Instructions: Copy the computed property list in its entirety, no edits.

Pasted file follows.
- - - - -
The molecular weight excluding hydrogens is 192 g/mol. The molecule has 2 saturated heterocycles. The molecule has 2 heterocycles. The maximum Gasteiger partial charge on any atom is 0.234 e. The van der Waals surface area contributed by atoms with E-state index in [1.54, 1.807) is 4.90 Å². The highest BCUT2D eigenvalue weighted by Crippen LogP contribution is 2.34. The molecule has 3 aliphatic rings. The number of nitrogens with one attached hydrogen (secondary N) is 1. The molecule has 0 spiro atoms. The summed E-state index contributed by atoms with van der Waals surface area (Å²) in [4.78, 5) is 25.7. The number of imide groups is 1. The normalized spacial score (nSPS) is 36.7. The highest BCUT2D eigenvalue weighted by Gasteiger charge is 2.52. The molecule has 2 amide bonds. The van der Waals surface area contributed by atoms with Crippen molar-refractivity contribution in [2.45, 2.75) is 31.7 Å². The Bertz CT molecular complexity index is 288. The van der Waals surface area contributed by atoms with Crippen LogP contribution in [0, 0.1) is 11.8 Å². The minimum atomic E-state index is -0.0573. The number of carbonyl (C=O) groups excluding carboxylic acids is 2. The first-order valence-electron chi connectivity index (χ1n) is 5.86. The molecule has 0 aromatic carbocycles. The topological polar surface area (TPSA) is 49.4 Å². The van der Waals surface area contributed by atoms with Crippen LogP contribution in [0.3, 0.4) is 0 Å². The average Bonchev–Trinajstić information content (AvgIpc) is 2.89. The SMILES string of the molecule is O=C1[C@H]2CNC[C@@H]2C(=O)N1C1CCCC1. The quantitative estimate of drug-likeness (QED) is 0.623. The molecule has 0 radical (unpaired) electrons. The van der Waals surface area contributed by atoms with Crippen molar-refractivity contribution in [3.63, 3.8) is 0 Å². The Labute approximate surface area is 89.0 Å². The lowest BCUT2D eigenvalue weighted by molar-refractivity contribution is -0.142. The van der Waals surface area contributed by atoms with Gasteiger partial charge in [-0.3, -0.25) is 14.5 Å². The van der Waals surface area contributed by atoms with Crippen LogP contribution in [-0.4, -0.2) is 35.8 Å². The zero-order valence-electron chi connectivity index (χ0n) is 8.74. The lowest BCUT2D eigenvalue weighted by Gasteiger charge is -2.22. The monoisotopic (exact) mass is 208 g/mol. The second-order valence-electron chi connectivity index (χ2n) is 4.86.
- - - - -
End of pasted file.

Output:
The molecular weight excluding hydrogens is 192 g/mol. The molecule has 2 saturated heterocycles. The molecule has 2 heterocycles. The maximum Gasteiger partial charge on any atom is 0.234 e. The van der Waals surface area contributed by atoms with E-state index in [1.54, 1.807) is 4.90 Å². The highest BCUT2D eigenvalue weighted by Crippen LogP contribution is 2.34. The molecule has 3 aliphatic rings. The number of nitrogens with one attached hydrogen (secondary N) is 1. The molecule has 0 spiro atoms. The summed E-state index contributed by atoms with van der Waals surface area (Å²) in [4.78, 5) is 25.7. The number of imide groups is 1. The normalized spacial score (nSPS) is 36.7. The highest BCUT2D eigenvalue weighted by Gasteiger charge is 2.52. The molecule has 2 amide bonds. The van der Waals surface area contributed by atoms with Crippen molar-refractivity contribution in [2.45, 2.75) is 31.7 Å². The Bertz CT molecular complexity index is 288. The van der Waals surface area contributed by atoms with Crippen LogP contribution in [0, 0.1) is 11.8 Å². The minimum atomic E-state index is -0.0573. The number of carbonyl (C=O) groups excluding carboxylic acids is 2. The first-order valence-electron chi connectivity index (χ1n) is 5.86. The molecule has 0 aromatic carbocycles. The topological polar surface area (TPSA) is 49.4 Å². The van der Waals surface area contributed by atoms with Crippen LogP contribution in [0.3, 0.4) is 0 Å². The average Bonchev–Trinajstić information content (AvgIpc) is 2.89. The SMILES string of the molecule is O=C1[C@H]2CNC[C@@H]2C(=O)N1C1CCCC1. The quantitative estimate of drug-likeness (QED) is 0.623. The molecule has 0 radical (unpaired) electrons. The van der Waals surface area contributed by atoms with Crippen molar-refractivity contribution in [3.63, 3.8) is 0 Å². The Labute approximate surface area is 89.0 Å². The lowest BCUT2D eigenvalue weighted by molar-refractivity contribution is -0.142. The van der Waals surface area contributed by atoms with Gasteiger partial charge in [-0.3, -0.25) is 14.5 Å². The van der Waals surface area contributed by atoms with Crippen LogP contribution in [-0.4, -0.2) is 35.8 Å². The zero-order valence-electron chi connectivity index (χ0n) is 8.74. The lowest BCUT2D eigenvalue weighted by Gasteiger charge is -2.22. The monoisotopic (exact) mass is 208 g/mol. The second-order valence-electron chi connectivity index (χ2n) is 4.86.